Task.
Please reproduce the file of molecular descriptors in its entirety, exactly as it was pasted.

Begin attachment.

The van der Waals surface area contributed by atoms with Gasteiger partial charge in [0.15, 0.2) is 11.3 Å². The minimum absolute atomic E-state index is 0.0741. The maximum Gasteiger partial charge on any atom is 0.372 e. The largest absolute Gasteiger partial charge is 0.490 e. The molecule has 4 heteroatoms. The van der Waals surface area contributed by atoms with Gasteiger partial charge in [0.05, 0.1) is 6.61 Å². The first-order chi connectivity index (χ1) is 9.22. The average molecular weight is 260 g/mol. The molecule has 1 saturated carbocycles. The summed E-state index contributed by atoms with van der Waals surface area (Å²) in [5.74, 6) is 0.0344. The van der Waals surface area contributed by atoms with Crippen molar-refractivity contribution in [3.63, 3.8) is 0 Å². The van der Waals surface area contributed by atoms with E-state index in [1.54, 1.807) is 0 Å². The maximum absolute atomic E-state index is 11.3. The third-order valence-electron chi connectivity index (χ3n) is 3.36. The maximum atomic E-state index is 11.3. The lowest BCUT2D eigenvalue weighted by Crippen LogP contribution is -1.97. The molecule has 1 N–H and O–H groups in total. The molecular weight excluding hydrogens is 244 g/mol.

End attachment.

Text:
The van der Waals surface area contributed by atoms with Gasteiger partial charge in [0.15, 0.2) is 11.3 Å². The minimum absolute atomic E-state index is 0.0741. The maximum Gasteiger partial charge on any atom is 0.372 e. The largest absolute Gasteiger partial charge is 0.490 e. The molecule has 4 heteroatoms. The van der Waals surface area contributed by atoms with Gasteiger partial charge in [0.05, 0.1) is 6.61 Å². The first-order chi connectivity index (χ1) is 9.22. The average molecular weight is 260 g/mol. The molecule has 1 saturated carbocycles. The summed E-state index contributed by atoms with van der Waals surface area (Å²) in [5.74, 6) is 0.0344. The van der Waals surface area contributed by atoms with Crippen molar-refractivity contribution in [3.63, 3.8) is 0 Å². The van der Waals surface area contributed by atoms with E-state index in [1.54, 1.807) is 0 Å². The maximum absolute atomic E-state index is 11.3. The third-order valence-electron chi connectivity index (χ3n) is 3.36. The maximum atomic E-state index is 11.3. The lowest BCUT2D eigenvalue weighted by Crippen LogP contribution is -1.97. The molecule has 1 N–H and O–H groups in total. The molecular weight excluding hydrogens is 244 g/mol.